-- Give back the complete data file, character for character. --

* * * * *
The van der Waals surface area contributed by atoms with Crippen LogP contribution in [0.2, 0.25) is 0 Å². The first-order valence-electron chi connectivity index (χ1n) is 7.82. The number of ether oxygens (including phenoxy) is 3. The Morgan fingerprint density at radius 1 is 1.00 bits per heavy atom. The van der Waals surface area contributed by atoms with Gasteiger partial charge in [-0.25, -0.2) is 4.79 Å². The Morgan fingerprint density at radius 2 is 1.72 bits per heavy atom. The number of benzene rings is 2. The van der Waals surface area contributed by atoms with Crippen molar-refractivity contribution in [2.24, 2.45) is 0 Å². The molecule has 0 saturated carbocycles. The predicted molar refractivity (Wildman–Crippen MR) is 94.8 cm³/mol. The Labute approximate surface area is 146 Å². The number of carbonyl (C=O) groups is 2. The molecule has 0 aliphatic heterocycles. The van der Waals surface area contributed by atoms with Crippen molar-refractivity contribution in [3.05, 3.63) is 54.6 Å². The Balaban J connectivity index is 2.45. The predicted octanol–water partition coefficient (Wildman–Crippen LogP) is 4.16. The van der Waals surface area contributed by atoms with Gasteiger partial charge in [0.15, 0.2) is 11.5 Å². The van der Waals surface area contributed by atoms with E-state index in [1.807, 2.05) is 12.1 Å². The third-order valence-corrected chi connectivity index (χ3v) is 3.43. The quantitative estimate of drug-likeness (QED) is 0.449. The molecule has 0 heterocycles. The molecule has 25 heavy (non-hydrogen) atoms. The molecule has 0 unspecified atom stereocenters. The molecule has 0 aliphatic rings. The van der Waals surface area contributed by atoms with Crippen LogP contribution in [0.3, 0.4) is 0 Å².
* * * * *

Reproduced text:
The van der Waals surface area contributed by atoms with Crippen LogP contribution in [0.2, 0.25) is 0 Å². The first-order valence-electron chi connectivity index (χ1n) is 7.82. The number of ether oxygens (including phenoxy) is 3. The Morgan fingerprint density at radius 1 is 1.00 bits per heavy atom. The van der Waals surface area contributed by atoms with Gasteiger partial charge in [-0.25, -0.2) is 4.79 Å². The Morgan fingerprint density at radius 2 is 1.72 bits per heavy atom. The number of benzene rings is 2. The van der Waals surface area contributed by atoms with Crippen molar-refractivity contribution in [2.24, 2.45) is 0 Å². The molecule has 0 saturated carbocycles. The predicted molar refractivity (Wildman–Crippen MR) is 94.8 cm³/mol. The Labute approximate surface area is 146 Å². The number of carbonyl (C=O) groups is 2. The molecule has 0 aliphatic heterocycles. The van der Waals surface area contributed by atoms with Crippen molar-refractivity contribution in [3.05, 3.63) is 54.6 Å². The Balaban J connectivity index is 2.45. The predicted octanol–water partition coefficient (Wildman–Crippen LogP) is 4.16. The van der Waals surface area contributed by atoms with Gasteiger partial charge in [0.15, 0.2) is 11.5 Å². The van der Waals surface area contributed by atoms with E-state index in [1.807, 2.05) is 12.1 Å². The third-order valence-corrected chi connectivity index (χ3v) is 3.43. The quantitative estimate of drug-likeness (QED) is 0.449. The molecule has 0 heterocycles. The molecule has 25 heavy (non-hydrogen) atoms. The molecule has 0 unspecified atom stereocenters. The molecule has 0 aliphatic rings. The van der Waals surface area contributed by atoms with Crippen LogP contribution in [0.3, 0.4) is 0 Å².